Everything You Need to Know about Wildfires
2021 Wildfire Season
As of October 19, 2021 the National Interagency Fire Center’s (NIFC) reported a total of 47,602 wildfires across the country that had burned almost 6.5 million acres. While the summer months have the most active wildfires, there is no real defined "wildfire season" and there are still 5,612 personnel deployed fighting active fires.
With the year-to-date average being 49,090 fires burning 6.89 million acres, you might be wondering what exactly happens after a wildfire. To answer this question, we first have to distinguish between the types of wildfires.
Types of Wildfires
As explained by NC State University, there are three types of wildfires: Ground fires, surface fires and crown fires.
- Ground Fires: These type of fires occur when just the plant roots and other organic matter below the soil surface ignites and slowly burns.
- Surface Fires: Often times ground fires can turn into surface fires, which burn dead or dry vegetation that’s lying or growing just above the ground.
- Crown Fires: These fires burn through the tree canopy. Because the influence of wind is greater in the canopy and the canopy is composed of interconnected vegetation, they often burn hot and spread quickly.
Wildfires can occur naturally, either being ignited by heat from the sun or a lightning strike. These types of fires, as well as controlled burns, are often low intensity and remain under-control. These benefit the environment in many ways as it serves as a reset button, with many natural environments actually depending on fires to thrive.
As explained by The Department of Forestry and Fire Protection, fire removes low-growing underbrush, cleans the forest floor of debris, opens it up to sunlight, and nourishes the soil, all of which allows established trees to grow stronger and healthier. In addition, fire kills diseases and insects that prey on trees. Overall, after low intensity fires, habitats are nourished and valuable resources such as native vegetation and water is replenished for wildlife.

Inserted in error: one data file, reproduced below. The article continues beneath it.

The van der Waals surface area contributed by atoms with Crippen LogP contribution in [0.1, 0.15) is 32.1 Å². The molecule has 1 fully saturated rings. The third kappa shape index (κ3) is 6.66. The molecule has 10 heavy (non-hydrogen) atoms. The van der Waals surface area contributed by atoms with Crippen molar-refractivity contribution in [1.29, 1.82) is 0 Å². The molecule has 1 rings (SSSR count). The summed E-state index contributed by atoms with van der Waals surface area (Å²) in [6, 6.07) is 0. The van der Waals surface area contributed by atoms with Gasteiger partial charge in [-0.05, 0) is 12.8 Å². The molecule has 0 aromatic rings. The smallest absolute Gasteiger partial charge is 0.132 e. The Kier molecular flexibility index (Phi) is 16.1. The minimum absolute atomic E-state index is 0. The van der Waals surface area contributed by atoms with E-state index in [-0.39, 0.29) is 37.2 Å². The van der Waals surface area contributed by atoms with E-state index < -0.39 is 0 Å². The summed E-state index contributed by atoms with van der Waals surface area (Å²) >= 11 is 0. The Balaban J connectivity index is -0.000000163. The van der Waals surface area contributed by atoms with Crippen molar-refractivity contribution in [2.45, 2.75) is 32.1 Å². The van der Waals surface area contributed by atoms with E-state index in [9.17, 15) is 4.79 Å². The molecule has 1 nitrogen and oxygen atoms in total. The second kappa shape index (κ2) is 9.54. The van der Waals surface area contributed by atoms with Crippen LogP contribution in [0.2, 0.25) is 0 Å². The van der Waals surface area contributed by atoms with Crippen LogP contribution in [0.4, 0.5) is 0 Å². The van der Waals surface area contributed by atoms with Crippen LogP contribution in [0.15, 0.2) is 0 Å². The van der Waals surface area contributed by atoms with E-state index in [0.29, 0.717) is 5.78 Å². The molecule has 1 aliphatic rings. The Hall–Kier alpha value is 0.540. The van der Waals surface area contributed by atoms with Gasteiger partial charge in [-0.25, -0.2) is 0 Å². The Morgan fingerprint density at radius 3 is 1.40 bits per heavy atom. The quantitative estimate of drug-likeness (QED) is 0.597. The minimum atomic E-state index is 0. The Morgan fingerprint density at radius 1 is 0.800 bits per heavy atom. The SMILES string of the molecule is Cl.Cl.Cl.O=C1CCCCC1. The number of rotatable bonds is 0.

Unfortunately, as stated by Joseph Roise, a professor in the Department of Forestry and Environmental Resources at NC State’s College of Natural Resources, the vast majority of wildfires are caused by humans. The estimated 85% percent of wildfires caused by humans are incredibly destructive.
After the Fire
Considering the fact that destruction caused by wildfires in the U.S. has significantly increased in the last two decades, special efforts are now often required to prevent future problems. The Forest Service has a post-fire emergency stabilization program known as the Burned Area Emergency Response (BAER) program. BAER teams are staffed by specially trained professionals: hydrologists, soil scientists, engineers, biologists, vegetation specialists, archeologists, and others who start preforming their assessment before the wildfire has been fully contained.
The first step is emergency stabilization. During this process, efforts are made to prevent further damage to life, property or natural resources. The stabilization work begins immediately and may continue for up to a year. The second step is long-term rehabilitation and restoration. These efforts focus on repairing infrastructure and natural resource damages caused by the fire and can take many years. Actions include: planting trees, reestablishing native species, repairing damage to facilities such as buildings, campgrounds, and fences, restoring habitats and treating invasive plants.
To learn more about wildfires, what you can do to help prevent them and steps you need to take to prepare for future wildfires, check out The Forest Service's resources.